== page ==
Best programming language for biology students?

Dean Pentcheff dean at tbone.biol.scarolina.edu
Sun Apr 16 22:19:22 EST 1995


Time to add my two cents to the ongoing fray.  I'm a biologist who's
spent a lot of time doing computer or computer-related work in
conjunction with my biology.  My programming background is strongly
procedurally-oriented, so I can't speak at all to the desirability of
OO or functional approaches.

My first assumption is that we're talking about teaching programming to
biologists who won't do that as a major or primary part of their work.
I assume that those folks will explore and become expert in a broader
range of tools.  What we're addressing is people who will do little
bits of programming to address immediate data processing needs, or who
will make customizations to existing larger systems.

In my experience, most quickie programming by biologists tends to
revolve around manipulating datafiles to get them into appropriate
formats, or to get appropriate summary results out of them.  Examples
are data from a real-time system that one wants to feed into a
statistics program, or thousands of field observations in semi-textual
format from one wants to generate summaries.  I can't think of a better
tool for these sorts of manipulations than Perl (particularly now that
Perl5 has things like the "English" module to get it a bit further away
from its Unix Classic roots!).  Its use can be highly structured, and
should be taught that way.  For OO aficionados, Perl5 has OO
extensions.

But, there's a flip-side.  Modification of existing systems, in my
experience, is likely to mean having to be conversant in C.  Yes, I
know that there's a huge mass of legacy FORTRAN numerical code out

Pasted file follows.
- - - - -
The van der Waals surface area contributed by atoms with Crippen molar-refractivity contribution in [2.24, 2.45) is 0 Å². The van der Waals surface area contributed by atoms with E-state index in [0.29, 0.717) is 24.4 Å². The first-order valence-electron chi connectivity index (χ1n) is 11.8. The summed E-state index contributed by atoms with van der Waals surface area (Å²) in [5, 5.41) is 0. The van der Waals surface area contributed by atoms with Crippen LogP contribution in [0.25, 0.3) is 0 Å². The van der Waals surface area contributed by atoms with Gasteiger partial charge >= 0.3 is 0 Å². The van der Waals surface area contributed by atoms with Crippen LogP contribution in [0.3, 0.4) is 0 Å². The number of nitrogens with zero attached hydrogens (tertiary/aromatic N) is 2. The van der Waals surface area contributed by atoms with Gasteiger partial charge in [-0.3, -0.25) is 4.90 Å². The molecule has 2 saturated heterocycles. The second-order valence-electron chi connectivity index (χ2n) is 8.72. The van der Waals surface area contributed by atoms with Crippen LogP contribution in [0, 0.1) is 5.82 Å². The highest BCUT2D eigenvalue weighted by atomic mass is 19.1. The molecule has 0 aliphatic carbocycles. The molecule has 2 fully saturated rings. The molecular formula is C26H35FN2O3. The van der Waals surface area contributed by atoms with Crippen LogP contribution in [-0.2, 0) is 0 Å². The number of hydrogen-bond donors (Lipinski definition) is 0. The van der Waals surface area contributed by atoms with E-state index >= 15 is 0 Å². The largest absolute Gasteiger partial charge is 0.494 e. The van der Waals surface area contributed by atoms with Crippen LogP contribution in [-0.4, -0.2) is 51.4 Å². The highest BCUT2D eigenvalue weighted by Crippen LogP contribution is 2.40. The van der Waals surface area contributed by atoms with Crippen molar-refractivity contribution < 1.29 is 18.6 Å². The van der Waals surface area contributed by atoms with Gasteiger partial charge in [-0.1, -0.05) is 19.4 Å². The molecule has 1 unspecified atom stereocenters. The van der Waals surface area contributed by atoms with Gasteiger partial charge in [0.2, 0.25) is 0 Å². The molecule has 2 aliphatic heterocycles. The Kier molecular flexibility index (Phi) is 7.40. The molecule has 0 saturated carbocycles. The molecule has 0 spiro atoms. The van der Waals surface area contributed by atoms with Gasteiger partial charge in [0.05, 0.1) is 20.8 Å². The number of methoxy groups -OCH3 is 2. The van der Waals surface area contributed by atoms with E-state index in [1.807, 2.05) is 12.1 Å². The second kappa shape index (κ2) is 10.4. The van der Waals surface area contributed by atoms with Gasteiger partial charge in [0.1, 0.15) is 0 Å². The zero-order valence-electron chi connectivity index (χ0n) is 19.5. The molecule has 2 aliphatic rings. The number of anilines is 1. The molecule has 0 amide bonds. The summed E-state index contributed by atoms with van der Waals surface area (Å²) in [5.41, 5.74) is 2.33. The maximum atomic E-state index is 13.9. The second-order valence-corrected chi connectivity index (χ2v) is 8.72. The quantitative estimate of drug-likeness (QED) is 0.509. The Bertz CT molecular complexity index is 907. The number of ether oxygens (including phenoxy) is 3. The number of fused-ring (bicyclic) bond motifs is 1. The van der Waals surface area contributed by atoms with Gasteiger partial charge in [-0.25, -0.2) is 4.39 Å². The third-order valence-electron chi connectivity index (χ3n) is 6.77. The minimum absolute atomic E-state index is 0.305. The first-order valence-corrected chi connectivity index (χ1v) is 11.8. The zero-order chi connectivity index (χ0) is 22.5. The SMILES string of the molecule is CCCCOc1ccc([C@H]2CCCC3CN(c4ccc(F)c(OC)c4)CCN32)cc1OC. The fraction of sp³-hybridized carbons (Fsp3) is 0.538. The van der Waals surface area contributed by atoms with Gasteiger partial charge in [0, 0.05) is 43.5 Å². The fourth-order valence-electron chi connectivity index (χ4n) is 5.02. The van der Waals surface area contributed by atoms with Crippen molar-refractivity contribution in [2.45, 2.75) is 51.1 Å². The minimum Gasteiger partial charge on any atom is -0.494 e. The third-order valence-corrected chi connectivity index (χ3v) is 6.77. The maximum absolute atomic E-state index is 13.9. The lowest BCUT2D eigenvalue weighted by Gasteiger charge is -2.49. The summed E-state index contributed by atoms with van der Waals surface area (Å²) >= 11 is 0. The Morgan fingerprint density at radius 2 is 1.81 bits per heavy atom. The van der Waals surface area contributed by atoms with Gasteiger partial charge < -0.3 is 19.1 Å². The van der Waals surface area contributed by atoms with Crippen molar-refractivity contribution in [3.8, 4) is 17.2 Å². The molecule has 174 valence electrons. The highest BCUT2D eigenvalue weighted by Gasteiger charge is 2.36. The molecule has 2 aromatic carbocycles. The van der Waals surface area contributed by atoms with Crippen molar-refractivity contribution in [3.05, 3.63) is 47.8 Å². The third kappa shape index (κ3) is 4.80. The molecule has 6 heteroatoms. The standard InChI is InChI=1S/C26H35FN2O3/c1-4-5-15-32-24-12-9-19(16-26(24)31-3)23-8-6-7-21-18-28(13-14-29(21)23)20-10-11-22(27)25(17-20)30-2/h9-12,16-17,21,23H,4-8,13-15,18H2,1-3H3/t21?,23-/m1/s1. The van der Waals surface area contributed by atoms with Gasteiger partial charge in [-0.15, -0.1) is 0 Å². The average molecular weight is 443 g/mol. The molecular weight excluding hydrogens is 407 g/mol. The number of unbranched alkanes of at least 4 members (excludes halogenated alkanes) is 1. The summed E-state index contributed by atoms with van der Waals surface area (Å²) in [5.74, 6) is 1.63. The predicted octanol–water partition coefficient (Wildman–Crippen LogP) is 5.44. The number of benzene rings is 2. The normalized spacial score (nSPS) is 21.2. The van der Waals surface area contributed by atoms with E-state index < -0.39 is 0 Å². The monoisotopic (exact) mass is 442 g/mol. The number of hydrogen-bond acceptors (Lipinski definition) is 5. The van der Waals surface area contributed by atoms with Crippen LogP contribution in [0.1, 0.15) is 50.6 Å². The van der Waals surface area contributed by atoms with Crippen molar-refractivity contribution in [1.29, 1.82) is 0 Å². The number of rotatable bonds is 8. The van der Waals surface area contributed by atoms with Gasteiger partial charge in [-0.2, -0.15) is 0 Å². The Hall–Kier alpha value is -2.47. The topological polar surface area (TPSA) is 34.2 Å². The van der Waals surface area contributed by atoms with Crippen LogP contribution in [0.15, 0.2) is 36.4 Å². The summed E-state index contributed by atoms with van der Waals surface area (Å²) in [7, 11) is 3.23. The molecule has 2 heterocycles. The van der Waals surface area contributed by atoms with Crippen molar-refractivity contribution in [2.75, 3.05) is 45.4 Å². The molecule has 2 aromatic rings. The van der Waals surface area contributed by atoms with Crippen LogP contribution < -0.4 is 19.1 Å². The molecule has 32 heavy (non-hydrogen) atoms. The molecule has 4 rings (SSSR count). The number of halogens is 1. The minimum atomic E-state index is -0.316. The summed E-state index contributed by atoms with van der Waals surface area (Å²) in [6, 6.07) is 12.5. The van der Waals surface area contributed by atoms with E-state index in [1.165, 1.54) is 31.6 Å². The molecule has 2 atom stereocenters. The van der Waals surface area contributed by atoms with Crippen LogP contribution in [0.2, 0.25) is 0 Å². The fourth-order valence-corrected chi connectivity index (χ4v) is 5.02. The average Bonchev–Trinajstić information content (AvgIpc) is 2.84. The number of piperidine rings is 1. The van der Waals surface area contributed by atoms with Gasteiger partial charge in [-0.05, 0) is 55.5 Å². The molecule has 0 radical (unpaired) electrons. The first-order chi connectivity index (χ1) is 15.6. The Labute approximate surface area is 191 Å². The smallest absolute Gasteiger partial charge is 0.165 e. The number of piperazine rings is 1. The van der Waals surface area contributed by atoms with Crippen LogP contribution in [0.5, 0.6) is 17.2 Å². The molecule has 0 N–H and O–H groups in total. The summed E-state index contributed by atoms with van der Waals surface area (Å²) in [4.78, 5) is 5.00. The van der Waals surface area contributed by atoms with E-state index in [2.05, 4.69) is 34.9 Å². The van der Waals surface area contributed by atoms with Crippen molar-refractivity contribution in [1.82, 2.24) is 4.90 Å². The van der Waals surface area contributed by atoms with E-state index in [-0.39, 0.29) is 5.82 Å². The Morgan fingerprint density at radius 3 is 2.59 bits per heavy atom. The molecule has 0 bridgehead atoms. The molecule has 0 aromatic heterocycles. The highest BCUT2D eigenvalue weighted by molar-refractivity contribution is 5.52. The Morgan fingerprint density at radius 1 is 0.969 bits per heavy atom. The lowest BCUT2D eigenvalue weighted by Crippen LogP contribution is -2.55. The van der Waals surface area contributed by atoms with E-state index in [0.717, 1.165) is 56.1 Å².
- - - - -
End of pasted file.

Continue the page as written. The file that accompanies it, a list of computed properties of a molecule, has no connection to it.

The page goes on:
there, but most of that is in pretty hermetically sealed libraries.
Most newer packages that have source code available (i.e. are
downloadable from the Internet) are in C.  What I'd advocate is
teaching enough C to understand and make minor modifications to such
packages.  That also should include learning about the standard Unix
superstructure of compiling program packages (a bit about make, patch,
xmkmf and building [not programming!] X applications, basic shell
scripting for compilations, etc.).  The biologist may not use Unix as a
primary operating system, but it's usually easy to make the transition
to another platform once the Unix tools are understood.  The point here
is to allow the biologist to have a fair chance at downloading,
tweaking, and compiling the many fine program systems out there.

One way to achieve that might be to use Perl5 as the primary language,
then segue into a bit of C.  Initial exercises could include
downloading and compiling Perl itself, and then maybe the gcc C
compiler and some associated tools.

One element missing from this recipe is some form of graphical output.
I don't know much about Tk/TCL, but might that be a way to add that?


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